Corporations, Buisness Owners and and IRS Compliance

  • As the deficit in the federal government continues to grow and cash strapped states are looking for additional revenue, now is a good time to make sure you are in compliance with all tax laws.  If not, you and your business may be the next target of a federal or state withholding agency.

    Recently, the Treasury Inspector General for the IRS has issued a number of audit reports.  The titles alone should make business owners and taxpayers nervous. Some of these titles are ‘”The Automated Substitute For Return Program Brings Some Taxpayers Into Compliance;  However Program Enhancements Are Needed”, “Withholding Compliance Program Results Are Trending Favorably, But Program Enhancements Are Needed”, “Procedures Need To Be Developed for Collection Issues Associated with Taxpayer Identification Nmbers”, and finally “Criminal Investigation Division Resources Devoted to Supporting Recomended Prosecutions Can be Enhanced with a Strategic Focus.”   These are just a few studies over the past month and a half they have released.

    All of these audits reports have a common theme i.e., compliance and enforcement. This, coupled with the number of new auditors being hired by the IRS, should make business owners a bit weary of trying to circumvent the system or playing fast and loose with the rules.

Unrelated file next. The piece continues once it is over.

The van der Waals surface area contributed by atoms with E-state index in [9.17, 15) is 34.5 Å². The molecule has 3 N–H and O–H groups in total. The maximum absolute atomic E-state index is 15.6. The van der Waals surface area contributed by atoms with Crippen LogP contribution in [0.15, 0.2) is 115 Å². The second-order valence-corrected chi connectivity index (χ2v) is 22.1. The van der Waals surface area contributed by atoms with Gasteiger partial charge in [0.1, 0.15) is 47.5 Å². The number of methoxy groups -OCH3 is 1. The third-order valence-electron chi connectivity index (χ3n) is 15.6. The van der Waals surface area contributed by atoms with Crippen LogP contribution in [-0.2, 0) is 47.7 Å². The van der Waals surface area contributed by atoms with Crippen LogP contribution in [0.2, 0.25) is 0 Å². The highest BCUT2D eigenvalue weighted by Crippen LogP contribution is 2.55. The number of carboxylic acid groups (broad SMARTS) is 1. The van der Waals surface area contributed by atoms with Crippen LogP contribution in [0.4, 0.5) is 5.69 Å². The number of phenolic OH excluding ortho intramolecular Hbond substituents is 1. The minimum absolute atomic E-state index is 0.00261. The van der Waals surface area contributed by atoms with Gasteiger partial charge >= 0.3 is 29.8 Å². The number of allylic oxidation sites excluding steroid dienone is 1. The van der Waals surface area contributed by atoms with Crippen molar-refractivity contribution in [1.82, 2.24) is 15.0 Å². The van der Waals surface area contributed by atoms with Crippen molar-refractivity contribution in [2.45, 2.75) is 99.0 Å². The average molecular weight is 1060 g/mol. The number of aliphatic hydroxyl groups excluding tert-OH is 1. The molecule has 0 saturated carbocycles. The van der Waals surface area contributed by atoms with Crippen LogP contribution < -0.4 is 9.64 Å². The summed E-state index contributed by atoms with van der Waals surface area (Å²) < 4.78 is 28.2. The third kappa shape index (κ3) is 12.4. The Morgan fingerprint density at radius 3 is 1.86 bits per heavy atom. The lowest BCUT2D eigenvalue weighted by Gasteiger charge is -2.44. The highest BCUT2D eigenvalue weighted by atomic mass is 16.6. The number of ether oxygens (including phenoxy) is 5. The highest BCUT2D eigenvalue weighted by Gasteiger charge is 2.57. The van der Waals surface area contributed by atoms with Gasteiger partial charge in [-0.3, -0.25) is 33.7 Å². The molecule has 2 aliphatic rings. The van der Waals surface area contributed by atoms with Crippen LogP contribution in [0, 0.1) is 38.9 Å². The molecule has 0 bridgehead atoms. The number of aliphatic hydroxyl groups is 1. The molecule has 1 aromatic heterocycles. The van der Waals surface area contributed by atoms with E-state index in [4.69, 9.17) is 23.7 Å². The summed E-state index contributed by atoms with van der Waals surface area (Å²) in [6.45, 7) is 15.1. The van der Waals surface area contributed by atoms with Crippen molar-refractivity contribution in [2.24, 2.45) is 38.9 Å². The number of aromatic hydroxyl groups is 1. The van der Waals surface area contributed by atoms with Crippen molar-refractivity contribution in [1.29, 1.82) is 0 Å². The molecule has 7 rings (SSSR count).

Ann Field, at Businessweek, published an article today titled The IRS Targets Independent Contractors. In the article she highlights this how the IRS is placing a greater emphasis on pursuing small business that use Independent Contractors.

    Over the past five years the agency has increased by 30% the hours spent auditing companies with less than $10million in assets while decreasing by a third the time spent on large-company audits, according to the transactional records Clearinghouse, a research center at Syracuse University. While the IRS disputes that study’s methodology and says it isn’t targeting small business, some tax experts say such a strategy would make sense. The IRS believes smaller business are more likely to evade taxes, says Dean A. Zerbe, a managing director of alliantgroup, a Houston tax consultancy. “It’s also easier and quicker to audit smaller businesses.”

    This is further supported by the fact that the IRS in February launched a major initiative in which they plan on auditing 6,000 companies over the next three years for identifying employee misclassifications. An estimated $7 billion is expected to be raised over the next 10 years through stricter enforcement.

    In summary, beware, both federal and state agencies are looking at enforcement and compliance to tax laws. Failure to comply can cost you a significant amount of money, in fines and penalties, not to mention the additional stress.